The ballast reactor 16 is designed so as to be non-linear due to partial magnetic saturation when current flows through it, thereby generating harmonics of the frequency of the input power to terminals 13 and 14, for example discernible harmonic frequencies up to or beyond the 10th harmonic of the input power frequency and of varying amplitudes, for example as shown in FIG. 7.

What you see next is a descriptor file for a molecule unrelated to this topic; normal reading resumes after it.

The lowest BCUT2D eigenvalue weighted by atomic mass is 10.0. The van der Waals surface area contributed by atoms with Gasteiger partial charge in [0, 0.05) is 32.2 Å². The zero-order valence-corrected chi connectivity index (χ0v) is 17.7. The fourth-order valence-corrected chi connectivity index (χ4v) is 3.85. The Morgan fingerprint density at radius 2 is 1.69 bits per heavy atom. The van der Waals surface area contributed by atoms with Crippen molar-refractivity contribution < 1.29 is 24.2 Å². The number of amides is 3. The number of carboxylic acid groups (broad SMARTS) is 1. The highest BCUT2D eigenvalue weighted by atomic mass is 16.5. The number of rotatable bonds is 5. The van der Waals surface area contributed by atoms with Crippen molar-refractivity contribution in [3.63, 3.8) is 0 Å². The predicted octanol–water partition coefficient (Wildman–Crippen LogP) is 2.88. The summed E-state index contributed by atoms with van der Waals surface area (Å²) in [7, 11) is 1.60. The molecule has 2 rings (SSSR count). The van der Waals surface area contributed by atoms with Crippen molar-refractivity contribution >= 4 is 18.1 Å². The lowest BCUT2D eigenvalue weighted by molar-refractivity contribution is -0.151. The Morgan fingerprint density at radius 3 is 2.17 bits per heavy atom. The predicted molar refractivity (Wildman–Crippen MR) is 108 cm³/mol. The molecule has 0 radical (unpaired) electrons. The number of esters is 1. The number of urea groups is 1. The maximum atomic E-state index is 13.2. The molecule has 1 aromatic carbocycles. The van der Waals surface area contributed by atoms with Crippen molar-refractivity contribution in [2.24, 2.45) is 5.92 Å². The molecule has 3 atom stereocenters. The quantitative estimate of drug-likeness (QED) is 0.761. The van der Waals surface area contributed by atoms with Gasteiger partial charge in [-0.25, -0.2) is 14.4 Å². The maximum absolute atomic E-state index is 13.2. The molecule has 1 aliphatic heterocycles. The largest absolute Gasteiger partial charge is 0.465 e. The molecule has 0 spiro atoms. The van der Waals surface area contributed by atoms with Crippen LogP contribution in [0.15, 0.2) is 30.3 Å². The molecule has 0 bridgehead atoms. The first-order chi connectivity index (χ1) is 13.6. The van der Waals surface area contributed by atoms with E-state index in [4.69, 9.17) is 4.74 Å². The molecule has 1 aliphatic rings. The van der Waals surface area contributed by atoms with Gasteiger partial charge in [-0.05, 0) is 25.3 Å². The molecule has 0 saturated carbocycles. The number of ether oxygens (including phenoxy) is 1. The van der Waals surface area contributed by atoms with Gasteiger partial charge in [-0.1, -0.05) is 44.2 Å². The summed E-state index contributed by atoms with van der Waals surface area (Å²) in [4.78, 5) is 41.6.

In accordance with the invention, the reactance values of the inductors 16 and 18, and of the capacitor 17 are chosen so these components are broadly tuned to be resonant over a frequency range which encompasses two or more of the aforesaid harmonic frequencies. They may be broadly tuned so as to encompass several harmonics such as the second through ninth harmonics. This is illustrated in FIG. 7, in which the vertical axis 51 represents amplitude and the horizontal axis 52 represents frequency. In measurements made on the circuit of FIG. 5, the 60 Hz input RMS voltage 53 at terminals 13, 14 was 120; of the several RMS harmonic voltages shown, measured across switch 21 and inductor 18, the second harmonic 54 was 0.1 volt, the third harmonic 55 was 41 volts, the fourth 56 was 0.5 volt, the fifth 57 was 9.4 volts, the sixth 58 was 0.5 volt, the seventh 59 was 4.7 volts, the eighth 80 was 1.0 volt, and the ninth 81 was 10 volts. The dashed curve 62 is an idealized representation of the resonance curve of capacitor 17a and inductors 18, 42 which in this example is sufficiently broad to encompass the second through ninth harmonics 54 to 61. As is well known, in a capacitor-inductor series resonant circuit, the voltage produced across each of the capacitive and inductive components of the circuit is considerably greater than the total voltage applied across the resonant circuit, and these voltages are substantially out of phase with respect to each other. Although theoretically the greatest peak value of starting voltage for the lamps 11, 12 could be obtained across the capacitor 17 only, it has been found that enhanced peaked starting voltage can be obtained across various parts of the tuned resonant circuit. For example, in a ballasting circuit built according to FIG. 1, with the starting voltage for the lamps 11, 12 taken from between the points 14 and 22 of the circuit and with the resonant circuit 17, 18 inoperative, the peak value of starting voltage was approximately 350 volts when the input voltage at terminals 13 and 14 was 240 RMS volts at 60 Hz; and with the resonant circuit comprising components 16, 17, and 18 operative in the harmonic 30 frequency spectrum, the harmonically induced resonant peak voltage was about 420 volts which substantially improved lamp starting. The voltage curves in FIG. 6 have been traced from photographs of an oscilloscope display and show starting voltage 31 (solid curve) and lamp operating voltage 32 (dashed line). The peak values 33 of the starting voltage 31, which occur during each half-cycle of the 60 Hz power input frequency, in this example, has a value of about 420 peak volts for a power supply input voltage of 240 RMS volts at input terminals 13, 14, this peak value 33 being considerably higher than the peak voltage without the resonant effect and being produced due to the resonant circuits 16, 17, and 18 being tuned to some harmonic or harmonics of the power input frequency. After the lamps 11, 12 start and are operating, the operating voltage 32 has a peak value of 200 volts at the peaks 34 thereof, and has 175 volts RMS value. In starting the lamps, the peak 33 voltage value of the starting voltage 31 is an important criteria, whereas in operating the lamps the RMS value of the operating voltage 32 is the more important criteria. Starting of the lamps 11, 12 is facilitated by the increased starting voltage value due to the enhanced magnitude of the peaks 33 produced by the resonant starting circuit, but also because the lamps start more easily, as the harmonic frequency content of the starting voltage waveform is increased. The peaks 33 of the starting voltage 31, which contain harmonic frequency components of the power input frequency, and which are superimposed on the 60 Hz frequency, are in effect such a higher frequency, and thus enhance lamp starting in addition to their being an increased voltage value with respect to the power input voltage of the circuit. Thus improving the starting of the lamps 11, 12, it is found feasible in some instances to eliminate the conventional starting stripes in the lamps, thus reducing the cost thereof. As is well known, the starting of the lamps is effected not only by the peak voltage applied thereacross, but also by electrostatic or electromagnetic coupling of the starting voltage between the outer ends of the lamp combination, (i.e., the ends at cathodes 11a and 12b) and the metal or otherwise electrically conductive light fixture in which the lamps are mounted.